Performance

Please note that the following figures should be taken with a grain of salt. There are many things that impact the result, such as rounding/precision (e.g. how many decimal places are used in ASCII file formats), and which program was used to generate the file (e.g. triangle ordering, mesh representation etc).

Size

The sizes of several files were tested for different common 3D file formats. It should be noted that not all features are supported by all file formats (see the table below), making 1:1 comparisons a bit more difficult.

STLVRML 97PLYOBJLWO3DSOpenCTM
Vertex colorsNONO*YESNOYESNOYES
Texture coordinatesNOYESYESYESYESYESYES
Can have >65535 tri:sYESYESYESYESYESNOYES

Note* : Limitation in the Blender export.

Stanford bunny

TrianglesVerticesVertex colorsTexture coordinates
6945135947NONO

Diagram of file sizes for the bunny

Headless giant

TrianglesVerticesVertex colorsTexture coordinates
181649086NONO

Diagram of file sizes for the headless giant

Cyberware whole body scan (male03)

TrianglesVerticesVertex colorsTexture coordinates
1448269724231YESNO

Diagram of file sizes for the male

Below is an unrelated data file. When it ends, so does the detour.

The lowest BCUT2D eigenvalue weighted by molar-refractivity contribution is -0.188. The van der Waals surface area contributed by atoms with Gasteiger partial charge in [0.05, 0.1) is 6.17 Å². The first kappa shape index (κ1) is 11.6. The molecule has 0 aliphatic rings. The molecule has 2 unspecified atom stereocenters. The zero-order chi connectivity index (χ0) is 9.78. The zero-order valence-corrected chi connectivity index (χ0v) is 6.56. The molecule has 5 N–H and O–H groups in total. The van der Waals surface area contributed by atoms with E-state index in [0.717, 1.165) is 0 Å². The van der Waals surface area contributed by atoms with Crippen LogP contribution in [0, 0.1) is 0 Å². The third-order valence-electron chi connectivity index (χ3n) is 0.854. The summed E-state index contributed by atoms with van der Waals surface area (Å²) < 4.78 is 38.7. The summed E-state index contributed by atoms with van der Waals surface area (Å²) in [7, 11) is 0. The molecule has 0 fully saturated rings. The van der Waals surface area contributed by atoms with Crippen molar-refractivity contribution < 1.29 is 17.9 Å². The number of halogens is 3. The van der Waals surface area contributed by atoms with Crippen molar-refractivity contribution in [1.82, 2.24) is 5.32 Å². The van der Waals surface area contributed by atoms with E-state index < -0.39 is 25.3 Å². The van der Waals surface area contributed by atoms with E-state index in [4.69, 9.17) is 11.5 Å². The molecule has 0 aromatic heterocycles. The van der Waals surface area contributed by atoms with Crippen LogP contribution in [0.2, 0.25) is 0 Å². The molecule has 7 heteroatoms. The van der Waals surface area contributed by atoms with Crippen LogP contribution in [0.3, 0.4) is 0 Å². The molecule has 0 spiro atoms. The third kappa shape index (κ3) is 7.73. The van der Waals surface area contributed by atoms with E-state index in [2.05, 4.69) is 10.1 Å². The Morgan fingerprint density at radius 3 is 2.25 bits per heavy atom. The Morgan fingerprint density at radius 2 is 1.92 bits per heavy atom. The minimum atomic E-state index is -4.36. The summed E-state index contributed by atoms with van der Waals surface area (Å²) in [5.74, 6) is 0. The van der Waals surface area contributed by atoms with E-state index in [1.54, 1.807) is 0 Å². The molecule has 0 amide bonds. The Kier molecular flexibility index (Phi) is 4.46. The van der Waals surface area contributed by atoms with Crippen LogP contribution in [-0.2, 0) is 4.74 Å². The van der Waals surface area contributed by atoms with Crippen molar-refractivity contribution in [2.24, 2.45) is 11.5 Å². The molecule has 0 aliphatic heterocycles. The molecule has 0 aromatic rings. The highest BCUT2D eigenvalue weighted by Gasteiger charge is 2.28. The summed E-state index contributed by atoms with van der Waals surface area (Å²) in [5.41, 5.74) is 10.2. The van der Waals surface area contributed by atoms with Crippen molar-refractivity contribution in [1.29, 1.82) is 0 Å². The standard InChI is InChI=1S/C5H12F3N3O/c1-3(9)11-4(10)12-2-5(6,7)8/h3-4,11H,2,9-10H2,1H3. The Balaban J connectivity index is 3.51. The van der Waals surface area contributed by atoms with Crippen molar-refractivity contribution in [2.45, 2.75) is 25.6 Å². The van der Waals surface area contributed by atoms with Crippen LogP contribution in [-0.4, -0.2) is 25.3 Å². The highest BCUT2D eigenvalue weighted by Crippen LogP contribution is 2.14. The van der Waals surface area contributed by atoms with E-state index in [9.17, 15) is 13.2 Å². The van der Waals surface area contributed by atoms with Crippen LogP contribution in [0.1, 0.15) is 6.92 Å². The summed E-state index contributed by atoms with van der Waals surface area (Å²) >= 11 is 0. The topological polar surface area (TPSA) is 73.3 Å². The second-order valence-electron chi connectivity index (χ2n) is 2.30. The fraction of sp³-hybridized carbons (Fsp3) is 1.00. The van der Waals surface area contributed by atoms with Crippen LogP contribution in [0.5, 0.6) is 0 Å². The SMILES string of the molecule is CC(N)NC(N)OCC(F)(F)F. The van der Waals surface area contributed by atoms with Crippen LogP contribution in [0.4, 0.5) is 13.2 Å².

Ambulance (raf22031)

TrianglesVerticesVertex colorsTexture coordinates
446442NOYES

Diagram of file sizes for the ambulance

Audi TT wheel

TrianglesVerticesVertex colorsTexture coordinates
6909448011YESNO

Diagram of file sizes for the Audi TT wheel

Conclusion

When compared to other uncompressed file formats, the OpenCTM files compress to 7% with the MG2 method, 15% with the MG1 method and 51% with the RAW method (no compression), on average.

As a rule of thumb, the OpenCTM compression methods perform better on larger meshes (such as the male03 case, which achieves a compression ratio of 4.5% with the MG2 method). This can be attributed to the fact that OpenCTM uses a dictionary based entropy coder, which performs better with larger data sets. Also, highly tesselated meshes usually have less spatial entropy than sparse meshes.